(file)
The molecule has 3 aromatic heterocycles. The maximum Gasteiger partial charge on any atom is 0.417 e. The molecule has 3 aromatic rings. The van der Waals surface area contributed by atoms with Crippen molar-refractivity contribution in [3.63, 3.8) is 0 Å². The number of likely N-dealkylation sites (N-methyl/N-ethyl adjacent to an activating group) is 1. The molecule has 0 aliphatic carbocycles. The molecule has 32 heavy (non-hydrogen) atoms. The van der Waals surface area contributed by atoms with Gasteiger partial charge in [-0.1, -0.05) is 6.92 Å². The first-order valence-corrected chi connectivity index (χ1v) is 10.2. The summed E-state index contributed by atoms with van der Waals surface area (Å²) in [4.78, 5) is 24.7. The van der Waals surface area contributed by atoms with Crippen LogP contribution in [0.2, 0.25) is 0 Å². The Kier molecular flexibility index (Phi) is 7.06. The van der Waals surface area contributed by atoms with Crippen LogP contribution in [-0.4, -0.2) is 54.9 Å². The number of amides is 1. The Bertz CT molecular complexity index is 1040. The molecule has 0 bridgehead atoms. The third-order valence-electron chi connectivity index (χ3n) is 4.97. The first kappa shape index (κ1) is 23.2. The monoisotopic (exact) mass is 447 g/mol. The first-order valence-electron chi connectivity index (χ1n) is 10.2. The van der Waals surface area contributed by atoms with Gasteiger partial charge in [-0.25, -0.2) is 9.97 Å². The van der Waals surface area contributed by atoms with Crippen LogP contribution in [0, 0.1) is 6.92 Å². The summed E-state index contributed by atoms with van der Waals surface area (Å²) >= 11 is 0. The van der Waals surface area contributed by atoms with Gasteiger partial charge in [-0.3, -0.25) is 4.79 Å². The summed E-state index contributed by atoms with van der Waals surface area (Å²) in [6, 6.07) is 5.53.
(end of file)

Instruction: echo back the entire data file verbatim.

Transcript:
The molecule has 3 aromatic heterocycles. The maximum Gasteiger partial charge on any atom is 0.417 e. The molecule has 3 aromatic rings. The van der Waals surface area contributed by atoms with Crippen molar-refractivity contribution in [3.63, 3.8) is 0 Å². The number of likely N-dealkylation sites (N-methyl/N-ethyl adjacent to an activating group) is 1. The molecule has 0 aliphatic carbocycles. The molecule has 32 heavy (non-hydrogen) atoms. The van der Waals surface area contributed by atoms with Gasteiger partial charge in [-0.1, -0.05) is 6.92 Å². The first-order valence-corrected chi connectivity index (χ1v) is 10.2. The summed E-state index contributed by atoms with van der Waals surface area (Å²) in [4.78, 5) is 24.7. The van der Waals surface area contributed by atoms with Crippen LogP contribution in [0.2, 0.25) is 0 Å². The Kier molecular flexibility index (Phi) is 7.06. The van der Waals surface area contributed by atoms with Crippen LogP contribution in [-0.4, -0.2) is 54.9 Å². The number of amides is 1. The Bertz CT molecular complexity index is 1040. The molecule has 0 bridgehead atoms. The third-order valence-electron chi connectivity index (χ3n) is 4.97. The first kappa shape index (κ1) is 23.2. The monoisotopic (exact) mass is 447 g/mol. The first-order valence-electron chi connectivity index (χ1n) is 10.2. The van der Waals surface area contributed by atoms with Gasteiger partial charge in [-0.25, -0.2) is 9.97 Å². The van der Waals surface area contributed by atoms with Crippen LogP contribution in [0, 0.1) is 6.92 Å². The summed E-state index contributed by atoms with van der Waals surface area (Å²) >= 11 is 0. The van der Waals surface area contributed by atoms with Gasteiger partial charge in [-0.3, -0.25) is 4.79 Å². The summed E-state index contributed by atoms with van der Waals surface area (Å²) in [6, 6.07) is 5.53.